NEW YORK (AP) — While Joan Rivers lay sedated in a Manhattan clinic, her doctors performed unauthorized medical procedures, snapped a selfie with the comedian and failed to act as her vital signs deteriorated, according to a malpractice lawsuit filed Monday by her daughter, Melissa. more here
NEW YORK July 29, 2014) from PIX 11 — A loophole in New York State law lets any doctor perform cosmetic procedures, even without an anesthesiologist or any nursing help. Women in the U.S. had more than 9 million cosmetic procedures in the 2012, and increasingly these procedures are being performed in office-based surgical suites…. read more
Office-based anesthesia is expanding. At the present time, there has not been a good review of what is needed for those who practice anesthesia in the office. Dr. Richard D. Urman, Department of Anesthesiology, Perioperative and Pain Management, Brigham and Women’s Hospital/Harvard Medical School, Boston, Massachusetts, and coauthors are individuals who do both office and ambulatory surgery and are leaders in the field. Their review, titled “Office-Based Anesthesia: Safety and Outcomes,” is published in this month’s issue of Anesthesia & Analgesia. Read further here…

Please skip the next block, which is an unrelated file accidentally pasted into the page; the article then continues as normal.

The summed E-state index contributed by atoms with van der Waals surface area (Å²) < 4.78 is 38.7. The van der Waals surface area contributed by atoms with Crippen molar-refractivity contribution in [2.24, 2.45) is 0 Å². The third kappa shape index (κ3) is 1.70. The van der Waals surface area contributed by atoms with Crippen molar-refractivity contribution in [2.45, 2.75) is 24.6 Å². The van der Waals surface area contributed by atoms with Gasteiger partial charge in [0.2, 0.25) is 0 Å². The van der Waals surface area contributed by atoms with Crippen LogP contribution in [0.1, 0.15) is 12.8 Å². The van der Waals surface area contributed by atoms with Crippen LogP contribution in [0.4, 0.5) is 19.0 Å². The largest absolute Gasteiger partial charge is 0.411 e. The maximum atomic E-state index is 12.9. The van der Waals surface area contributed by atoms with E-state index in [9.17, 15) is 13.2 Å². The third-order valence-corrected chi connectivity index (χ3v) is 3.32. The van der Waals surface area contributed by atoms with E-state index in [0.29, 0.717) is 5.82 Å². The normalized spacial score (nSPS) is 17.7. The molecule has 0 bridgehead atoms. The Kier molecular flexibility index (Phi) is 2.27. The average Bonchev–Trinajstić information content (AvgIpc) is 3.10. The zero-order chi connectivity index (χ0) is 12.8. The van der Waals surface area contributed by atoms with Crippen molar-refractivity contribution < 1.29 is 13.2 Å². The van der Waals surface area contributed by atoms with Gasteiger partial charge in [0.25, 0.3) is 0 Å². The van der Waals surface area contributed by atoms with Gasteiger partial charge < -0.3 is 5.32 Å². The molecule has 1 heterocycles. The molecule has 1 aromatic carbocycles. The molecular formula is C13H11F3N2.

Benefit: To engage, empower ,educate and ensure safety
The ISOBS Patient Checklist
ISOBS created this novel concept to provide a role for the patient in the medical process to ensure their own safety. With increasing attention focused on the National Quality Strategy for high quality cost effective health care, patient satisfaction surveys will be assessed to rate overall health care. By providing patients with a checklist with a few simple questions to ask prior to a procedure, they provide necessary “pause points” at which providers are prompted to reliably deliver appropriate care.
As spring turns into summer, we bring you the latest updates in the field of Office-Based Surgery for you to peruse while on the beach: new publications in plastic surgery, anesthesiology, gynecology, general medicine, and nursing; creating key alliances with like-minded organizations to work toward a common goal of patient safety.
ISOBS and Society for Ambulatory Anesthesia (SAMBA) have agreed to work together and to exchange ideas in an effort to improve ambulatory patient safety. SAMBA represents the interests of clinicians, works to enhance patient safety and provides research and education for practitioners of ambulatory anesthesia.